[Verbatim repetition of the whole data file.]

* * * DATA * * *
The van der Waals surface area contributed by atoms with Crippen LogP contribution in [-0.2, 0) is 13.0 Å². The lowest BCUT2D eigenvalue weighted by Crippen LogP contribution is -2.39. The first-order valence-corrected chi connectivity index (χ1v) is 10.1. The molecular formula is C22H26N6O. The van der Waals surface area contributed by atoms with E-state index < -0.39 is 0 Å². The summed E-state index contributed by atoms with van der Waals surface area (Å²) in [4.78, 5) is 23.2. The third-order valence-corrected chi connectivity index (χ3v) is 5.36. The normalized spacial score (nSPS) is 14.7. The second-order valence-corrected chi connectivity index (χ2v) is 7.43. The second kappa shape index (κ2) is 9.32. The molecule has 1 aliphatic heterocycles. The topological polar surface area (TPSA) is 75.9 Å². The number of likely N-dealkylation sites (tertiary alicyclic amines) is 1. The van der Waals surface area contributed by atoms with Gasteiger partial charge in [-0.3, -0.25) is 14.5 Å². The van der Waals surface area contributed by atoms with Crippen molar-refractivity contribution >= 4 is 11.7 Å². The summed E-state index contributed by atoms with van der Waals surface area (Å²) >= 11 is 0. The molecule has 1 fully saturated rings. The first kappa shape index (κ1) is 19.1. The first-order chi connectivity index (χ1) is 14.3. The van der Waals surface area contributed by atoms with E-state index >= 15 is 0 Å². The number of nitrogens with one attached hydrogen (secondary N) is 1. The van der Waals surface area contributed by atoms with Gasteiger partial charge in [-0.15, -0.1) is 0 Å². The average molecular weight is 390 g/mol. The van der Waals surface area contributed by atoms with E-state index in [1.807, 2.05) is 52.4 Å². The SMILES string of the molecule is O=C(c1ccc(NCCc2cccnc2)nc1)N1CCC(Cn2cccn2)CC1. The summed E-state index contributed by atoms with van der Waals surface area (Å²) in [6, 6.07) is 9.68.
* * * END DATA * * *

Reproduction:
The van der Waals surface area contributed by atoms with Crippen LogP contribution in [-0.2, 0) is 13.0 Å². The lowest BCUT2D eigenvalue weighted by Crippen LogP contribution is -2.39. The first-order valence-corrected chi connectivity index (χ1v) is 10.1. The molecular formula is C22H26N6O. The van der Waals surface area contributed by atoms with E-state index < -0.39 is 0 Å². The summed E-state index contributed by atoms with van der Waals surface area (Å²) in [4.78, 5) is 23.2. The third-order valence-corrected chi connectivity index (χ3v) is 5.36. The normalized spacial score (nSPS) is 14.7. The second-order valence-corrected chi connectivity index (χ2v) is 7.43. The second kappa shape index (κ2) is 9.32. The molecule has 1 aliphatic heterocycles. The topological polar surface area (TPSA) is 75.9 Å². The number of likely N-dealkylation sites (tertiary alicyclic amines) is 1. The van der Waals surface area contributed by atoms with Gasteiger partial charge in [-0.3, -0.25) is 14.5 Å². The van der Waals surface area contributed by atoms with Crippen molar-refractivity contribution >= 4 is 11.7 Å². The summed E-state index contributed by atoms with van der Waals surface area (Å²) >= 11 is 0. The molecule has 1 fully saturated rings. The first kappa shape index (κ1) is 19.1. The first-order chi connectivity index (χ1) is 14.3. The van der Waals surface area contributed by atoms with E-state index >= 15 is 0 Å². The number of nitrogens with one attached hydrogen (secondary N) is 1. The van der Waals surface area contributed by atoms with Gasteiger partial charge in [-0.15, -0.1) is 0 Å². The average molecular weight is 390 g/mol. The van der Waals surface area contributed by atoms with E-state index in [1.807, 2.05) is 52.4 Å². The SMILES string of the molecule is O=C(c1ccc(NCCc2cccnc2)nc1)N1CCC(Cn2cccn2)CC1. The summed E-state index contributed by atoms with van der Waals surface area (Å²) in [6, 6.07) is 9.68.